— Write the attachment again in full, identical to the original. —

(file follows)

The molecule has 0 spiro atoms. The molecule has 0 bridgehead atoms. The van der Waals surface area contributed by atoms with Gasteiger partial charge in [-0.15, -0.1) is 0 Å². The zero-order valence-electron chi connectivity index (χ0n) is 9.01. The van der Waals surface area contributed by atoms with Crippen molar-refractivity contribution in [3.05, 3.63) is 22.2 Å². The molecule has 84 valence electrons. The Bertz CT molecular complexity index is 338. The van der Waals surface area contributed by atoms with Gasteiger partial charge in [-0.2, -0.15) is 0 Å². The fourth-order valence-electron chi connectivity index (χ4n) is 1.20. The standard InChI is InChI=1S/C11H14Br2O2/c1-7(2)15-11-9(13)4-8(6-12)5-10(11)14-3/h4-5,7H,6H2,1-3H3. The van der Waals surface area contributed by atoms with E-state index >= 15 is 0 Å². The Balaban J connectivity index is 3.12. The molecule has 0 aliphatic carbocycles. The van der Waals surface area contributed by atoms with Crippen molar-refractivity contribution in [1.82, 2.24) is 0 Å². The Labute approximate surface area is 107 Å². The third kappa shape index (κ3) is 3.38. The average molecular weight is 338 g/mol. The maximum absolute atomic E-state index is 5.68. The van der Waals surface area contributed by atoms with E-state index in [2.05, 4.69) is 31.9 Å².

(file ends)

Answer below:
The molecule has 0 spiro atoms. The molecule has 0 bridgehead atoms. The van der Waals surface area contributed by atoms with Gasteiger partial charge in [-0.15, -0.1) is 0 Å². The zero-order valence-electron chi connectivity index (χ0n) is 9.01. The van der Waals surface area contributed by atoms with Crippen molar-refractivity contribution in [3.05, 3.63) is 22.2 Å². The molecule has 84 valence electrons. The Bertz CT molecular complexity index is 338. The van der Waals surface area contributed by atoms with Gasteiger partial charge in [-0.2, -0.15) is 0 Å². The fourth-order valence-electron chi connectivity index (χ4n) is 1.20. The standard InChI is InChI=1S/C11H14Br2O2/c1-7(2)15-11-9(13)4-8(6-12)5-10(11)14-3/h4-5,7H,6H2,1-3H3. The van der Waals surface area contributed by atoms with E-state index >= 15 is 0 Å². The Balaban J connectivity index is 3.12. The molecule has 0 aliphatic carbocycles. The van der Waals surface area contributed by atoms with Crippen molar-refractivity contribution in [1.82, 2.24) is 0 Å². The Labute approximate surface area is 107 Å². The third kappa shape index (κ3) is 3.38. The average molecular weight is 338 g/mol. The maximum absolute atomic E-state index is 5.68. The van der Waals surface area contributed by atoms with E-state index in [2.05, 4.69) is 31.9 Å².